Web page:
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Responsibly Investing in the Energy Transition

By Ben Viemeister, CFA
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The world is wisely transitioning from reliance on fossil fuels for energy to more renewable sources. Transitions often present investment opportunity. And we believe the energy transition will prove no exception.

Initial commitments from governments around the globe to hit 2050 climate goals are encouraging. Demand estimates for renewable energy sources are staggering. BloombergNEF, a provider of financial data, estimated late in 2020 that green energy will require around $11 trillion of investment through 2050.

When investors see macro numbers like these, and we are in a bullish market environment supported by record stimulus and low interest rates, it is easy to see how the hype around any company tied to the energy transition can explode.  It is human nature to have the desire to help the environment, but when that desire mixes with investing, danger of losing money arises.  Investing in companies tied to the energy transition should undergo the same fundamental, balance sheet, and valuation analysis as any other investment.   Although many companies in this space will never achieve their growth targets, and many will not even exist years from now, many investors blindly buy them for their “story”. 

As history showed us in past decades, every new industry and transition from craft brewing to the internet to alternative energy to cannabis to crypto has left the world in a better place, but many investors in a worse place.  When investors buy at obscene valuations before actual fundamentals materialize, they are pulling forward future returns. So even if companies execute, the risk is that the valuation will decline, offsetting core business growth, leading to potentially disappointing returns for these investors.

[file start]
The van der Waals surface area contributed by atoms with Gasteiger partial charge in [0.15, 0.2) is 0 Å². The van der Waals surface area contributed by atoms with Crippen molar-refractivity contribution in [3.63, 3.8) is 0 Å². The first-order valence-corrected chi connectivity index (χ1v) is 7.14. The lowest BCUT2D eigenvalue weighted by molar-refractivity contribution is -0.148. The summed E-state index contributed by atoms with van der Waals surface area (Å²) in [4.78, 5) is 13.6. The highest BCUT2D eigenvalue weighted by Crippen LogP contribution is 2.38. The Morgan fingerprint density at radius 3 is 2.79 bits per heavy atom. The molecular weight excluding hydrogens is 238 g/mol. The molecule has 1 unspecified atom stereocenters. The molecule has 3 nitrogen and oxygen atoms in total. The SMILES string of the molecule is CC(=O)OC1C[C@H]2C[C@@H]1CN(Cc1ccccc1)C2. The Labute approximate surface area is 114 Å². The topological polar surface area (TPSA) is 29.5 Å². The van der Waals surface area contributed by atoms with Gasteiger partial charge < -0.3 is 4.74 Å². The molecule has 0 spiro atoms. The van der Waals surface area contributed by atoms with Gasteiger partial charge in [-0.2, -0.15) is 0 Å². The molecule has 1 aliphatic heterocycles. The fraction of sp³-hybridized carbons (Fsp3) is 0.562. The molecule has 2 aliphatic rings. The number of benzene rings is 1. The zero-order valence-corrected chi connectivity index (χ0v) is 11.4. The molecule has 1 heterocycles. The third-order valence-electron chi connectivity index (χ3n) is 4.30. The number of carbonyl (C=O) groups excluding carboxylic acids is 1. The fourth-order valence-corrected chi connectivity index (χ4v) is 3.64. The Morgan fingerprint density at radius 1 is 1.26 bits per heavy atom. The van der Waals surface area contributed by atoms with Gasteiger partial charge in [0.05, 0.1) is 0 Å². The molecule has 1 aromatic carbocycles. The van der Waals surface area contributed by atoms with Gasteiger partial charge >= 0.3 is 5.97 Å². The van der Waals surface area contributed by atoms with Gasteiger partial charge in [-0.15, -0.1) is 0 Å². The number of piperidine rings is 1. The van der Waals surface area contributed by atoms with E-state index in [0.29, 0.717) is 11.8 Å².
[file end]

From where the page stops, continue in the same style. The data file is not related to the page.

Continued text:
Let us quickly provide just a couple examples of this dynamic –  

  • A major clean energy company recently reported financial results for the fourth quarter 2020. In that report it produced negative revenue, but the stock rose over 10% as the focus was on future deliverable billings years in the future. The stock is up over 6 times from levels seen last June and trades at 20x 2023 revenue. For broad context, the S&P 500 trades at 2x 2023 revenue and a basket of clean energy companies heavily weighted towards utilities trades at just over 3x.
  • A major utility that is not expected to grow revenue between now and 2023 saw its enterprise value-to-EBITDA valuation multiple expand from 12x median pre-2020 to 33x in early 2021.

Often ignored during these indiscriminate buying sprees fueled in part by large, very long term demand forecasts is the supply risk. This is especially the case in a world where the cost of capital is extremely low and the zeal to participate in a green revolution is fueled by good intentions that can ignore risks in the name of a creating a greener future. Entrenched incumbents in the power and energy supply chains have major incentives to find solutions to participate in the green energy future. Plus, still readily available liquidity and investor passion for clean energy is leading to significant investment that will create more competition than some investors may realize.

Consider these cases –

  • A special purpose acquisition company (SPAC) acquired an electric vehicle charging station company, and saw its price go from around $10 to $60 in 3 months. Even after selling off from the highs, the company trades at 26x 2023 revenue versus 6x for a major clean-energy-focused utility. This despite the possibility that a coalition of U.S. electric utilities could explore rolling out a charging network of their own. The utilities can raise funding at lower costs than the recently acquired charging company, due to having a stable core business, plus have built-in customer relationships creating lower customer acquisition costs.